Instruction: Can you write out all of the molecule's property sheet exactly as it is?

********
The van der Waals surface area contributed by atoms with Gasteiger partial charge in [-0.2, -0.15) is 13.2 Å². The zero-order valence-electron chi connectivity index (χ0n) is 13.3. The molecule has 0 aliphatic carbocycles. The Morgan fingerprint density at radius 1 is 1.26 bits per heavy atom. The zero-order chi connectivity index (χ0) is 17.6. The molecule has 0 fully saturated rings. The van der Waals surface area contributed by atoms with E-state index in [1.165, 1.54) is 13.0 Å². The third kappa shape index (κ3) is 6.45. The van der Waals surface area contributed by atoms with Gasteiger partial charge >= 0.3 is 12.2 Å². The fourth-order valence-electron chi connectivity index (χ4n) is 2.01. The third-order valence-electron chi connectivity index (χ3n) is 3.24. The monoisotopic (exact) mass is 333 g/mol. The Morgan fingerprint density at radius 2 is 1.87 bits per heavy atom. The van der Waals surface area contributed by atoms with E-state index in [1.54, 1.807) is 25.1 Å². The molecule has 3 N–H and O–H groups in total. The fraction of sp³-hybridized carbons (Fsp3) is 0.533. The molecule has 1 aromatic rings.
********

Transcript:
The van der Waals surface area contributed by atoms with Gasteiger partial charge in [-0.2, -0.15) is 13.2 Å². The zero-order valence-electron chi connectivity index (χ0n) is 13.3. The molecule has 0 aliphatic carbocycles. The Morgan fingerprint density at radius 1 is 1.26 bits per heavy atom. The zero-order chi connectivity index (χ0) is 17.6. The molecule has 0 fully saturated rings. The van der Waals surface area contributed by atoms with E-state index in [1.165, 1.54) is 13.0 Å². The third kappa shape index (κ3) is 6.45. The van der Waals surface area contributed by atoms with Gasteiger partial charge >= 0.3 is 12.2 Å². The fourth-order valence-electron chi connectivity index (χ4n) is 2.01. The third-order valence-electron chi connectivity index (χ3n) is 3.24. The monoisotopic (exact) mass is 333 g/mol. The Morgan fingerprint density at radius 2 is 1.87 bits per heavy atom. The van der Waals surface area contributed by atoms with E-state index in [1.54, 1.807) is 25.1 Å². The molecule has 3 N–H and O–H groups in total. The fraction of sp³-hybridized carbons (Fsp3) is 0.533. The molecule has 1 aromatic rings.